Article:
April 20, 2017
Division of Biology Seminar April 21
Submitted by Division of Biology
Janet Franklin, Arizona State University, will present "California's Forests Navigate Complex Terrain in a Changing Climate" as part of the Division of Biology Seminar Series at 4 p.m. Friday, April 21, in 120 Ackert Hall.
The lecture will cover microclimates that describe the conditions experienced by individual plants and the heterogeneous microclimates found in mountainous terrain may allow tree species to persist in a changing climate, buffering species' exposure to regional climate change. Seedling establishment is a sensitive stage of tree regeneration that may govern species' local persistence and migration under environmental change. We found, using the results of a common garden experiment, that interannual variability in climate can provide windows of opportunity for tree seedling establishment that are overlooked when long-term climate averages are used to predict climate change effects on forest distributions.
Franklin also investigated the role of topoclimatic suitable sites of establishment in conjunction with disturbance and succession in mediating forest range shifts in California using a spatially explicit simulation model. Disturbance (fire) regimes were important in mediating species range changes during climate change, expediting range contractions for some species and facilitating range shift and expansion others. Topoclimatic suitable sites generally had a smaller effect on range changes than disturbance, enhancing persistence of some species, but hampering migration under some disturbance regimes for species with low dispersal capabilities. Effects of climate change on forest range changes will likely be modulated by complex trade-offs between landscape heterogeneity, disturbance regimes and species functional traits.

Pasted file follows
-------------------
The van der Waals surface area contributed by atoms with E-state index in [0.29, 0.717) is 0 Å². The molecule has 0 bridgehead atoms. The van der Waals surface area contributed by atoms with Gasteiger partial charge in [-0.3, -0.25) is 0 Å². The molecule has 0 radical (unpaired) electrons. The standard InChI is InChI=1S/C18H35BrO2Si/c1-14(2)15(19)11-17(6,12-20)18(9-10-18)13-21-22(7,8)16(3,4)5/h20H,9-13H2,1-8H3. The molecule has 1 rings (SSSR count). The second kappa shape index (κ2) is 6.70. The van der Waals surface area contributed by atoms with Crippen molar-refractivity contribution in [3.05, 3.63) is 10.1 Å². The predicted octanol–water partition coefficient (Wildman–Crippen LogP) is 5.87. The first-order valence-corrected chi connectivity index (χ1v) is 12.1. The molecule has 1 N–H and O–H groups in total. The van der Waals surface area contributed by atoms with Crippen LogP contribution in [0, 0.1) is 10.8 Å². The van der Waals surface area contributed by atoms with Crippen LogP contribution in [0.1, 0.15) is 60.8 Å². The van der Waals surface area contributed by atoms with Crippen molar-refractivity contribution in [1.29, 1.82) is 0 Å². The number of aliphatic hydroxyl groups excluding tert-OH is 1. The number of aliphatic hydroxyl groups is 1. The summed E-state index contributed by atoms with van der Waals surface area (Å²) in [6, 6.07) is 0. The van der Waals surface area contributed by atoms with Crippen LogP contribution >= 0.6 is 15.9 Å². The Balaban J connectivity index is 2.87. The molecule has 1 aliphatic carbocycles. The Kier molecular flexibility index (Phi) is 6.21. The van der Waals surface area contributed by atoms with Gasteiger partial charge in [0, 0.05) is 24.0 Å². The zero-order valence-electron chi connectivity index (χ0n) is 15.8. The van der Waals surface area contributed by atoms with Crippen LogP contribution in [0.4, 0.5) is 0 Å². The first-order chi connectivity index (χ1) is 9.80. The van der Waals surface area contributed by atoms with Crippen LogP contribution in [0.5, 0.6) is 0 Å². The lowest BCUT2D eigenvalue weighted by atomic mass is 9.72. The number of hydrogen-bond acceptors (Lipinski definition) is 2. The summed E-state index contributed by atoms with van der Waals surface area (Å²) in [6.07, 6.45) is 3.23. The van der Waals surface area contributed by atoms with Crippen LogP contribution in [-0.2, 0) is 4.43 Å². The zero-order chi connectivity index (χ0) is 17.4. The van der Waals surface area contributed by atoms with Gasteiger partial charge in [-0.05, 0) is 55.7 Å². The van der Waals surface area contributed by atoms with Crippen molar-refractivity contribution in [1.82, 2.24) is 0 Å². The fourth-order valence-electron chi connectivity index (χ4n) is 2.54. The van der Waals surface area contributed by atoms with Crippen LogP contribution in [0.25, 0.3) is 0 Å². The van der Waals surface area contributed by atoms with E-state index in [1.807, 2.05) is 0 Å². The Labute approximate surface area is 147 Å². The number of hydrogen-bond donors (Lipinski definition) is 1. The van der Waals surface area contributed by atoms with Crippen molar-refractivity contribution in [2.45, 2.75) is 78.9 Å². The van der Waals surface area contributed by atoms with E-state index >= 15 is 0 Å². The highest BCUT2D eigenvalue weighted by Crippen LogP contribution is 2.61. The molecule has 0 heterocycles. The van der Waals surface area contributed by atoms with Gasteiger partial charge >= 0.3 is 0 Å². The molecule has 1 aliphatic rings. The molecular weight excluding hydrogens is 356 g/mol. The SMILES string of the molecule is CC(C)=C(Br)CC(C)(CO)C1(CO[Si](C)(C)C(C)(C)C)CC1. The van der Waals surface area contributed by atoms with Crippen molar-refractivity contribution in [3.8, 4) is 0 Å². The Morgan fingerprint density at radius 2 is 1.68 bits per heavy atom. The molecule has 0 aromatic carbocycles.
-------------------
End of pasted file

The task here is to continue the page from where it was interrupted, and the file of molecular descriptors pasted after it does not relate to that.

The study is part of a project integrating climate model downscaling, microclimate measurements, experimental studies of seedling recruitment, and spatially explicit plant population models to link micro-scale ecological processes to macro-scale forest dynamics under climate change. The study is funded by the National Science Foundation's MacroSystems Biology Program.
This seminar is funded by the Division of Biology and the Clean Air Warrior Excellence Fund. The fund was created in memory of attorney and K-State alumnus Robert Patrick, 1947-2015, to honor his proud career at the Environmental Protection Agency and specifically the work he did with the Clean Air Act. Patrick devoted his career to improving the environment and was fondly known by colleagues as the "Clean Air Warrior."
If you would like to visit with Franklin, please contact John Briggs at email@example.com.